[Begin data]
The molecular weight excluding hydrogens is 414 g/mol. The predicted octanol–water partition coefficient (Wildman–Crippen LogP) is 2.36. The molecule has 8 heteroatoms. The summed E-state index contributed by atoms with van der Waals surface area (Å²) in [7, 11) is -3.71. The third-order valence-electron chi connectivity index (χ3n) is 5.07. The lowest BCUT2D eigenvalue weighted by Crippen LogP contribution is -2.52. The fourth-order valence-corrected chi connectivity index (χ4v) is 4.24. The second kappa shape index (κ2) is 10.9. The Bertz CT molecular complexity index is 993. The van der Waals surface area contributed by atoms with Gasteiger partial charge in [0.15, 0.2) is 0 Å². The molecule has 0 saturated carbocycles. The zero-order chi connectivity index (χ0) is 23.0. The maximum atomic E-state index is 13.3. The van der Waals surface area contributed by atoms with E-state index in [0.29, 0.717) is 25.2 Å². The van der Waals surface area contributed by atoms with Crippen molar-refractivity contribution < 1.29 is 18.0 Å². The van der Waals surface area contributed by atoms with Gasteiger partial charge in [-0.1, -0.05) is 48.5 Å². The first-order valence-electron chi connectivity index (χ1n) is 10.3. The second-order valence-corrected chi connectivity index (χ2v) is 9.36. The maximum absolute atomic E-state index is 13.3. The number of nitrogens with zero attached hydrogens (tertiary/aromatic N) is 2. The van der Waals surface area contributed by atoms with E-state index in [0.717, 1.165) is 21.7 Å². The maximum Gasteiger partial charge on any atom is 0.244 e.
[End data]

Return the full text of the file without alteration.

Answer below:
The molecular weight excluding hydrogens is 414 g/mol. The predicted octanol–water partition coefficient (Wildman–Crippen LogP) is 2.36. The molecule has 8 heteroatoms. The summed E-state index contributed by atoms with van der Waals surface area (Å²) in [7, 11) is -3.71. The third-order valence-electron chi connectivity index (χ3n) is 5.07. The lowest BCUT2D eigenvalue weighted by Crippen LogP contribution is -2.52. The fourth-order valence-corrected chi connectivity index (χ4v) is 4.24. The second kappa shape index (κ2) is 10.9. The Bertz CT molecular complexity index is 993. The van der Waals surface area contributed by atoms with Gasteiger partial charge in [0.15, 0.2) is 0 Å². The molecule has 0 saturated carbocycles. The zero-order chi connectivity index (χ0) is 23.0. The maximum atomic E-state index is 13.3. The van der Waals surface area contributed by atoms with E-state index in [0.29, 0.717) is 25.2 Å². The van der Waals surface area contributed by atoms with Crippen molar-refractivity contribution < 1.29 is 18.0 Å². The van der Waals surface area contributed by atoms with Gasteiger partial charge in [-0.1, -0.05) is 48.5 Å². The first-order valence-electron chi connectivity index (χ1n) is 10.3. The second-order valence-corrected chi connectivity index (χ2v) is 9.36. The maximum absolute atomic E-state index is 13.3. The number of nitrogens with zero attached hydrogens (tertiary/aromatic N) is 2. The van der Waals surface area contributed by atoms with E-state index in [0.717, 1.165) is 21.7 Å². The maximum Gasteiger partial charge on any atom is 0.244 e.